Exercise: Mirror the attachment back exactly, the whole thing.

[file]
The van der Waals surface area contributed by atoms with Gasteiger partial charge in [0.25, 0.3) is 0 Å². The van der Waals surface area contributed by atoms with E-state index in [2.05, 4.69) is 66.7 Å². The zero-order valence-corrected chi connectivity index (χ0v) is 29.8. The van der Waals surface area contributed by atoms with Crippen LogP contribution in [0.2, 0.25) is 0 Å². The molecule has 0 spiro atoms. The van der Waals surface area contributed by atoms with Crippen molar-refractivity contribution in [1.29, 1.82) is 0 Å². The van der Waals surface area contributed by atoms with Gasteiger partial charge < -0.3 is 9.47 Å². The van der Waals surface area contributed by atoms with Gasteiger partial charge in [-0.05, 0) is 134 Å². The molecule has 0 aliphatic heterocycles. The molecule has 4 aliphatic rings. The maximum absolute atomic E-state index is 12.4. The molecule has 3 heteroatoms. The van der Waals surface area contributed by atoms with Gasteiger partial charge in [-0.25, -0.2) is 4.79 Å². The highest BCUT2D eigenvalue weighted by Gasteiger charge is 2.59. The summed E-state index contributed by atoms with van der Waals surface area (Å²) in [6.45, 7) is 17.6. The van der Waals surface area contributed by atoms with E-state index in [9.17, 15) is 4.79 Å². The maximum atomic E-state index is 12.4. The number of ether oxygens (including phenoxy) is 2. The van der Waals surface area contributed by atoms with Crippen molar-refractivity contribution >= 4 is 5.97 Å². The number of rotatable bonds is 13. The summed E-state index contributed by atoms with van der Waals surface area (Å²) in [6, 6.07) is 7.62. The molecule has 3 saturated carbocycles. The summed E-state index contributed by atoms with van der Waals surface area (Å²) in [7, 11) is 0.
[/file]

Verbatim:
The van der Waals surface area contributed by atoms with Gasteiger partial charge in [0.25, 0.3) is 0 Å². The van der Waals surface area contributed by atoms with E-state index in [2.05, 4.69) is 66.7 Å². The zero-order valence-corrected chi connectivity index (χ0v) is 29.8. The van der Waals surface area contributed by atoms with Crippen LogP contribution in [0.2, 0.25) is 0 Å². The molecule has 0 spiro atoms. The van der Waals surface area contributed by atoms with Crippen molar-refractivity contribution in [1.29, 1.82) is 0 Å². The van der Waals surface area contributed by atoms with Gasteiger partial charge < -0.3 is 9.47 Å². The van der Waals surface area contributed by atoms with Gasteiger partial charge in [-0.05, 0) is 134 Å². The molecule has 0 aliphatic heterocycles. The molecule has 4 aliphatic rings. The maximum absolute atomic E-state index is 12.4. The molecule has 3 heteroatoms. The van der Waals surface area contributed by atoms with Gasteiger partial charge in [-0.25, -0.2) is 4.79 Å². The highest BCUT2D eigenvalue weighted by Gasteiger charge is 2.59. The summed E-state index contributed by atoms with van der Waals surface area (Å²) in [6.45, 7) is 17.6. The van der Waals surface area contributed by atoms with E-state index in [9.17, 15) is 4.79 Å². The maximum atomic E-state index is 12.4. The number of ether oxygens (including phenoxy) is 2. The van der Waals surface area contributed by atoms with Crippen molar-refractivity contribution >= 4 is 5.97 Å². The number of rotatable bonds is 13. The summed E-state index contributed by atoms with van der Waals surface area (Å²) in [6, 6.07) is 7.62. The molecule has 3 saturated carbocycles. The summed E-state index contributed by atoms with van der Waals surface area (Å²) in [7, 11) is 0.